The 3DPrintMe project proposes this radical – if not obvious – future biomedical concept so that society can reflect on the issues it presents. Delivered as a sophisticated animation and accompanied by a generative website and mobile phone application www.3DPrintMe.com (under construction), the artist seeks to determine the medical and technological feasibility of this work, demonstrate the potentials for scalability, market test the user-interface and market reaction, and encourage far-reaching debate and open conversation about the political, social, societal, cultural and ethical implications of a future manifestation.
Slipstreaming between the monstrous and genius, 3DPrintMe would make this future human dream a reality, providing surgeons with tissue on demand and helping solve the global shortage of human organs in the short term, whilst also opening the flood-gates for complete personal biological ‘overhaul’ for citizen Doe. While the science and engineering is incredibly complex, the intuitive user interface makes operating the procedure extremely simple: the visitor literally draws the organ to be built on the computer screen; this is sent to a wireless device and then the body. This instructs the cells to begin 3D bioprinting the organ inside the body. After the required incubation, the living organ is removed and transplanted.
Examining the state of the art, it is clear that advances in biotechnology, bioinformatics, computation, biometric imaging, and computer aided design and ubiquitous connectivity will profoundly affect humanity and our ability to solve the grand challenges associated with the basic quality of our biological life. I imagine humanity and technology leaping beyond simple two-dimensional cell cultures to creating three-dimensional organs – not with enormous machines and exuberant budgets as shown by Invetech and Organovo demonstrators of the world’s first commercial 3D bioprinter in 2010 – but quickly, cheaply and efficiently anywhere right inside our very own portable bioreactors through advanced bioinformatics, ‘probiotics’ and cellular programming!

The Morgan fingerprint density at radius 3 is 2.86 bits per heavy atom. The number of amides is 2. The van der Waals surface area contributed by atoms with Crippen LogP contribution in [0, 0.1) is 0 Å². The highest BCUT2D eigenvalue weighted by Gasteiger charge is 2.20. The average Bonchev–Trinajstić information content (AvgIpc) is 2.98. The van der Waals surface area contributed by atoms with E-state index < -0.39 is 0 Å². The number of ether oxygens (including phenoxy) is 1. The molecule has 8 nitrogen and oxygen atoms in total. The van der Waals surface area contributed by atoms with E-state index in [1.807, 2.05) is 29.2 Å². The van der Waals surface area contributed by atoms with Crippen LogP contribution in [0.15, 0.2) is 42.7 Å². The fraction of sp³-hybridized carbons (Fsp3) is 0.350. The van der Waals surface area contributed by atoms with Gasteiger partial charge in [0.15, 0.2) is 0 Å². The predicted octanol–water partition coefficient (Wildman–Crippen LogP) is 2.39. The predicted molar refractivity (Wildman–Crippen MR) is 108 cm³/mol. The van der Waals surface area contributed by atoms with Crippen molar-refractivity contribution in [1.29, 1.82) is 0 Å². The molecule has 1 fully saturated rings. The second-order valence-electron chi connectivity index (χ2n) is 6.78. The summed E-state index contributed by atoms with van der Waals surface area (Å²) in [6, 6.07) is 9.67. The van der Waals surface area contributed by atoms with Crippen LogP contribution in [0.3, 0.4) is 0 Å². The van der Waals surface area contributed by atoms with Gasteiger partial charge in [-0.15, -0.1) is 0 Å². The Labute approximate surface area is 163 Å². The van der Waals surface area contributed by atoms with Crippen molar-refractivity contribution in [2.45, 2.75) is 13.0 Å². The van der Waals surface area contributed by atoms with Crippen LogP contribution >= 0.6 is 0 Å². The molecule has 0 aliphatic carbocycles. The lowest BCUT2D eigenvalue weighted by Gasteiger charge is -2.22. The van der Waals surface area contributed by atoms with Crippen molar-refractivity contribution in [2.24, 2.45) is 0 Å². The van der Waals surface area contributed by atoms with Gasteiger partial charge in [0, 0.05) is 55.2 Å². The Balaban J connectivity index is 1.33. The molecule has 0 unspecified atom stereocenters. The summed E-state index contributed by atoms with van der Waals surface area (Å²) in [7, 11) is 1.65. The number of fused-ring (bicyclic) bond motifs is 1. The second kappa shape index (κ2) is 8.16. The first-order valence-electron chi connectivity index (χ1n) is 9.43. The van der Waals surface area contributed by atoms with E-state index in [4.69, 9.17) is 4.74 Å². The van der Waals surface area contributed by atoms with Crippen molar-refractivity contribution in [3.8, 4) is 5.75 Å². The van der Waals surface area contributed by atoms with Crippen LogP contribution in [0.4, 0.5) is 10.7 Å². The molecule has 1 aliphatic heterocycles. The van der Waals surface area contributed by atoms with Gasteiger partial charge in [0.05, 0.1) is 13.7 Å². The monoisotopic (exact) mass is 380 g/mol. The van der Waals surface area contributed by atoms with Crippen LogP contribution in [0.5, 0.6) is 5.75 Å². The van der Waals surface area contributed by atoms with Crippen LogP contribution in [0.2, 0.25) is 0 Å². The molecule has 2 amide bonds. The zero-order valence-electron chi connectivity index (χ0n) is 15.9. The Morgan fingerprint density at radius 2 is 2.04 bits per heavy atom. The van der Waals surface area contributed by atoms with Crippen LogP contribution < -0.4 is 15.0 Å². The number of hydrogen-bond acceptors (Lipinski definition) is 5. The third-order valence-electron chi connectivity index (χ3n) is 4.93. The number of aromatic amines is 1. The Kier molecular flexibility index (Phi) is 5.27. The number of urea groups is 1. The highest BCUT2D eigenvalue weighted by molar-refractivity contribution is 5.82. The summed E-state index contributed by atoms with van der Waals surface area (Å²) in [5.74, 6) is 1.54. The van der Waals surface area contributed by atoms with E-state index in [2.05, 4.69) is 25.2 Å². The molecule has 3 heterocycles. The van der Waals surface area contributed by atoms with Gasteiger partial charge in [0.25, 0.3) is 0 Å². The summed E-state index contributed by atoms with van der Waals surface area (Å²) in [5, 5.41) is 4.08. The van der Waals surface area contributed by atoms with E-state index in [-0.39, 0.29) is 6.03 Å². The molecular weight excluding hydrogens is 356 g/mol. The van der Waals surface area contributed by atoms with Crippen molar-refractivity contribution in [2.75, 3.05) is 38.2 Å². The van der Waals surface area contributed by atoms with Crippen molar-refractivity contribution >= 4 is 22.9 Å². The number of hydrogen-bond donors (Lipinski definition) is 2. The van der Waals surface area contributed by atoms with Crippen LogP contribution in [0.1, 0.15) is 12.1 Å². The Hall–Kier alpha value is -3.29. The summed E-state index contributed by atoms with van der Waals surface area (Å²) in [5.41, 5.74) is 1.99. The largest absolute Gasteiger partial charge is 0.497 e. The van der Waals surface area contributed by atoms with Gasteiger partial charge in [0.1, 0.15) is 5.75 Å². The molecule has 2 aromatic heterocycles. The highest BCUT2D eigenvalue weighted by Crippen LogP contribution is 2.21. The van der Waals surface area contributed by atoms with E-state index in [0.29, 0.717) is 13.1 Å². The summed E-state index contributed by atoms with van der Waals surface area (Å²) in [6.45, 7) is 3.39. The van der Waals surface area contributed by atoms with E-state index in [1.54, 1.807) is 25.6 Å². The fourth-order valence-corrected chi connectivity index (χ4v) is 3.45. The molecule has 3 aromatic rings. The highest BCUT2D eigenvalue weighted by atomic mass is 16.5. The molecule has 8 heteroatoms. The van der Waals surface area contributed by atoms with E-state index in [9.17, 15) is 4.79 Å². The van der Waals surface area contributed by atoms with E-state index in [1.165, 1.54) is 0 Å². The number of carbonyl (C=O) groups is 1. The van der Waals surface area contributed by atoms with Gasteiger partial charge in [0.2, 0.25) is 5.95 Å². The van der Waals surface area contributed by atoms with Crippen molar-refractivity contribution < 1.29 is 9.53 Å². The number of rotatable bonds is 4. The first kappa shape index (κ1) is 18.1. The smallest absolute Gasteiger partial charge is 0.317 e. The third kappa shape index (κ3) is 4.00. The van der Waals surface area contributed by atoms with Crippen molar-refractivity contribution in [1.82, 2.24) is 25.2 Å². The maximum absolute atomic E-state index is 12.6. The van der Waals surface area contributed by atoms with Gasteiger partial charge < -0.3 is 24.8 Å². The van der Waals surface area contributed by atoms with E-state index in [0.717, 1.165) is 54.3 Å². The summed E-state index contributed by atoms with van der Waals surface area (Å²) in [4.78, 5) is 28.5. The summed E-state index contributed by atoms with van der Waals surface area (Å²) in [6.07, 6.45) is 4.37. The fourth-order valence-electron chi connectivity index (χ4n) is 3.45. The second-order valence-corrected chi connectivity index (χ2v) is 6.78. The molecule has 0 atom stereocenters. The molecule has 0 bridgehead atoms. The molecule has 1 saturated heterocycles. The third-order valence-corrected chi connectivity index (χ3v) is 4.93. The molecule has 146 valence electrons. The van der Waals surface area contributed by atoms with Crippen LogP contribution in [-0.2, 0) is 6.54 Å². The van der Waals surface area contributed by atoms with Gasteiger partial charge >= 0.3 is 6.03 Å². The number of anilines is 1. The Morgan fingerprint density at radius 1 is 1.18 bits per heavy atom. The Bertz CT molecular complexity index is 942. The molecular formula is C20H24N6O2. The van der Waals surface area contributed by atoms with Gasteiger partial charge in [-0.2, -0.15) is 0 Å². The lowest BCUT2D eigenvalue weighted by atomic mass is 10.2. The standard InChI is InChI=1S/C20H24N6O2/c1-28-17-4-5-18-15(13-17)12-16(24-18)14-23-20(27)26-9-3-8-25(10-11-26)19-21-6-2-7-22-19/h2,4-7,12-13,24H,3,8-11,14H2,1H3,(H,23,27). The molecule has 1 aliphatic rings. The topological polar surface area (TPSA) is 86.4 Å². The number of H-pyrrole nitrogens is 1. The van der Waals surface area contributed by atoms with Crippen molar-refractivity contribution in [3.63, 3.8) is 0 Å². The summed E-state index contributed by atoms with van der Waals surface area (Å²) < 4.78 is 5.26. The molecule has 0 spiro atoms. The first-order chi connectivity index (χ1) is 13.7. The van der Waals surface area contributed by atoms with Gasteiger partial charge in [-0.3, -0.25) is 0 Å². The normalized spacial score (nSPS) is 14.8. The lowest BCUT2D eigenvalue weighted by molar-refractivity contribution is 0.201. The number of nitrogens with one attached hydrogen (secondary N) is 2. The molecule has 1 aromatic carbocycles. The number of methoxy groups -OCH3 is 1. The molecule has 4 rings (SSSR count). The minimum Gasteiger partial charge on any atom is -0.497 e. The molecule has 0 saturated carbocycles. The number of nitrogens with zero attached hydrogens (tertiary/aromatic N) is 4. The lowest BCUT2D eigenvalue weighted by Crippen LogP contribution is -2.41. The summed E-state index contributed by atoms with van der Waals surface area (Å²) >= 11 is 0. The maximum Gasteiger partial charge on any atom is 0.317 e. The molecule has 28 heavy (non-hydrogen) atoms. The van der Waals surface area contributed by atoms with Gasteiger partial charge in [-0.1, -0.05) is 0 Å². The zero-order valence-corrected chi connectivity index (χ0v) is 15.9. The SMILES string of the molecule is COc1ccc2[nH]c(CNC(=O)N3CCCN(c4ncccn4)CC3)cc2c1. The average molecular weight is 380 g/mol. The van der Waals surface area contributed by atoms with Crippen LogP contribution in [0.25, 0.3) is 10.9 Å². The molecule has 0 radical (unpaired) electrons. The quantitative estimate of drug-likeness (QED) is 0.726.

Whilst slightly sci-fi and potentially controversial, many currently converging and rapidly accelerating technologies fuel a transhumanism movement that is capable of such a future and it will have tremendous utility and scope, therefore it is critical and timely that it is exhibited and examined. Arguably 3DPrintMe is appropriate for research and early stage debate in the context of a sci-fi exhibition; it is highly experimental and interactive; it introduces several significant commercialisation –not to mention ethical challenges and opportunities related to the future human and its upkeep. Issues such as the extent of identity, the right to personalized enhancement, equitable access, choice, and equally the inherent opportunity for mass mutation, disfigurement and state-scaled eugenics. 3DPrintMe is designed to ask “What does your heart desire?” to flesh out if there is a conflict of interest attached to the radical and rapidly accelerating technologies leading to this one potential future reality for humanity. Portable mobile devises and access to personalized medical options place a great deal of the responsibility back into our hands. We are the consumers driving this market. How prepared are we to buy into this? A mother may be only too pleased to offer her own body to 3D bioprint a compatible living heart that could be transplanted to save the life of her small child. The body of a human soldier could be maintained in the field if replacement tissue for an injured organ could be instructed and bio-printed whilst in situ. Miners could be given replacement lungs every few years increasing their productivity in the workforce. Similarly, athletes, artists, models and those who wished they could be, would use 3DPrinMe to increase or ensure new levels of performance, attractiveness and ability – beyond wellness. Gender adaptation and new cultural body modification practices would become normalised. Eventually even the largest organ, the skin, will be completely programmable. Designing your outfit or tailoring your look to meet the height of fashion and desirability will take on a whole new meaning. Similarly, we may need to reflect on the concept of ‘hive logic’ beyond the data sphere and question the bio-status of the individual and their role in relation to the global nest: Soldier, worker…queen breeder. Another good question would be “What would happen if we accidently terraform our species?”